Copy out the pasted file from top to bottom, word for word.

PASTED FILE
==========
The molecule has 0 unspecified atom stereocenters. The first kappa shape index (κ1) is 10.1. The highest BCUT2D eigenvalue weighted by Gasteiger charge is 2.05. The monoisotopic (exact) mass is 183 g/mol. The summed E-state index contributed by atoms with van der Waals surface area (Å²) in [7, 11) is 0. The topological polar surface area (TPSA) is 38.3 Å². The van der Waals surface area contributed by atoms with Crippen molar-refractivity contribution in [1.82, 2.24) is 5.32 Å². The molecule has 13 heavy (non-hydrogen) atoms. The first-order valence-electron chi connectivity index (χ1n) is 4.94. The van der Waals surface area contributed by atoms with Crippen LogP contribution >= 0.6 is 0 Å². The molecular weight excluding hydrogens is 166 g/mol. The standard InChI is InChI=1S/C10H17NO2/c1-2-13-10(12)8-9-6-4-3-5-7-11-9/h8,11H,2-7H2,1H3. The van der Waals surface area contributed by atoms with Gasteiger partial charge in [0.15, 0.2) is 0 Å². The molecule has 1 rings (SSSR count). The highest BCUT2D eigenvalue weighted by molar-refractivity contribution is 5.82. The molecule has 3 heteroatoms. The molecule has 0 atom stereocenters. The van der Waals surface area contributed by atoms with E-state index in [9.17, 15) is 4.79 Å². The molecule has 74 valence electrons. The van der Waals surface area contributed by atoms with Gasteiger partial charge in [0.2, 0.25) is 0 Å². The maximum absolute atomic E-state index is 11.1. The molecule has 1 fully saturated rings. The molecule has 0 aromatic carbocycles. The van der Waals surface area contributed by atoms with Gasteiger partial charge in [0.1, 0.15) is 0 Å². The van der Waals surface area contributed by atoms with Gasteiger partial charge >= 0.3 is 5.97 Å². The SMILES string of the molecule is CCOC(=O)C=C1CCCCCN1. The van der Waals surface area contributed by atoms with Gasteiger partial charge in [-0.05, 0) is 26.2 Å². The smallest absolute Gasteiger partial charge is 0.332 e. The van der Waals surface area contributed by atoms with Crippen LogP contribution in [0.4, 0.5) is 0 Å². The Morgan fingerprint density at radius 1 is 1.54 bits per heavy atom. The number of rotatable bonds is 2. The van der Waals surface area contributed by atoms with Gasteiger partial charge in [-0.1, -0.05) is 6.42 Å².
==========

The molecule has 0 unspecified atom stereocenters. The first kappa shape index (κ1) is 10.1. The highest BCUT2D eigenvalue weighted by Gasteiger charge is 2.05. The monoisotopic (exact) mass is 183 g/mol. The summed E-state index contributed by atoms with van der Waals surface area (Å²) in [7, 11) is 0. The topological polar surface area (TPSA) is 38.3 Å². The van der Waals surface area contributed by atoms with Crippen molar-refractivity contribution in [1.82, 2.24) is 5.32 Å². The molecule has 13 heavy (non-hydrogen) atoms. The first-order valence-electron chi connectivity index (χ1n) is 4.94. The van der Waals surface area contributed by atoms with Crippen LogP contribution >= 0.6 is 0 Å². The molecular weight excluding hydrogens is 166 g/mol. The standard InChI is InChI=1S/C10H17NO2/c1-2-13-10(12)8-9-6-4-3-5-7-11-9/h8,11H,2-7H2,1H3. The van der Waals surface area contributed by atoms with Gasteiger partial charge in [0.15, 0.2) is 0 Å². The molecule has 1 rings (SSSR count). The highest BCUT2D eigenvalue weighted by molar-refractivity contribution is 5.82. The molecule has 3 heteroatoms. The molecule has 0 atom stereocenters. The van der Waals surface area contributed by atoms with E-state index in [9.17, 15) is 4.79 Å². The molecule has 74 valence electrons. The van der Waals surface area contributed by atoms with Gasteiger partial charge in [0.2, 0.25) is 0 Å². The maximum absolute atomic E-state index is 11.1. The molecule has 1 fully saturated rings. The molecule has 0 aromatic carbocycles. The van der Waals surface area contributed by atoms with Gasteiger partial charge in [0.1, 0.15) is 0 Å². The van der Waals surface area contributed by atoms with Gasteiger partial charge >= 0.3 is 5.97 Å². The SMILES string of the molecule is CCOC(=O)C=C1CCCCCN1. The van der Waals surface area contributed by atoms with Gasteiger partial charge in [-0.05, 0) is 26.2 Å². The smallest absolute Gasteiger partial charge is 0.332 e. The van der Waals surface area contributed by atoms with Crippen LogP contribution in [0.4, 0.5) is 0 Å². The Morgan fingerprint density at radius 1 is 1.54 bits per heavy atom. The number of rotatable bonds is 2. The van der Waals surface area contributed by atoms with Gasteiger partial charge in [-0.1, -0.05) is 6.42 Å².